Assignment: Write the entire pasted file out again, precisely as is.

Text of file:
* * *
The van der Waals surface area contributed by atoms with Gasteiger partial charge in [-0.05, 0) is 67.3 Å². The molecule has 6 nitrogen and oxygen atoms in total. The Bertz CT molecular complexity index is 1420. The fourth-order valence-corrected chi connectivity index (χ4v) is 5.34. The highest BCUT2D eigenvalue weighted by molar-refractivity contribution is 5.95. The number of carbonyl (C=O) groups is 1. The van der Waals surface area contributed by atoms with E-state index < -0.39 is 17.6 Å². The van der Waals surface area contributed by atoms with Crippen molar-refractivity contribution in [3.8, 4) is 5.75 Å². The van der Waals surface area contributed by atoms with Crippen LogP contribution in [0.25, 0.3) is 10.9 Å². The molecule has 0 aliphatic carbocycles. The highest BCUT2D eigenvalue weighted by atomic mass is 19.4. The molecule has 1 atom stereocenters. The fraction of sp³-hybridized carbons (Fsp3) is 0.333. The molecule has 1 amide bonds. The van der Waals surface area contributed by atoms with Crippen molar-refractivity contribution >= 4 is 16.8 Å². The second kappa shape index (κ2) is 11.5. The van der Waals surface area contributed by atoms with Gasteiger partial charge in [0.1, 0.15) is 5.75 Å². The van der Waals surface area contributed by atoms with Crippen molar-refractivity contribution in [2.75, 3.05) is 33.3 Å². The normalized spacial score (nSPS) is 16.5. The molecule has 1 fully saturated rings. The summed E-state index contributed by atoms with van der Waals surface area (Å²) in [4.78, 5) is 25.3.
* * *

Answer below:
The van der Waals surface area contributed by atoms with Gasteiger partial charge in [-0.05, 0) is 67.3 Å². The molecule has 6 nitrogen and oxygen atoms in total. The Bertz CT molecular complexity index is 1420. The fourth-order valence-corrected chi connectivity index (χ4v) is 5.34. The highest BCUT2D eigenvalue weighted by molar-refractivity contribution is 5.95. The number of carbonyl (C=O) groups is 1. The van der Waals surface area contributed by atoms with E-state index < -0.39 is 17.6 Å². The van der Waals surface area contributed by atoms with Crippen molar-refractivity contribution in [3.8, 4) is 5.75 Å². The van der Waals surface area contributed by atoms with Crippen LogP contribution in [0.25, 0.3) is 10.9 Å². The molecule has 0 aliphatic carbocycles. The highest BCUT2D eigenvalue weighted by atomic mass is 19.4. The molecule has 1 atom stereocenters. The fraction of sp³-hybridized carbons (Fsp3) is 0.333. The molecule has 1 amide bonds. The van der Waals surface area contributed by atoms with Crippen molar-refractivity contribution >= 4 is 16.8 Å². The second kappa shape index (κ2) is 11.5. The van der Waals surface area contributed by atoms with Gasteiger partial charge in [0.1, 0.15) is 5.75 Å². The van der Waals surface area contributed by atoms with Crippen molar-refractivity contribution in [2.75, 3.05) is 33.3 Å². The normalized spacial score (nSPS) is 16.5. The molecule has 1 fully saturated rings. The summed E-state index contributed by atoms with van der Waals surface area (Å²) in [4.78, 5) is 25.3.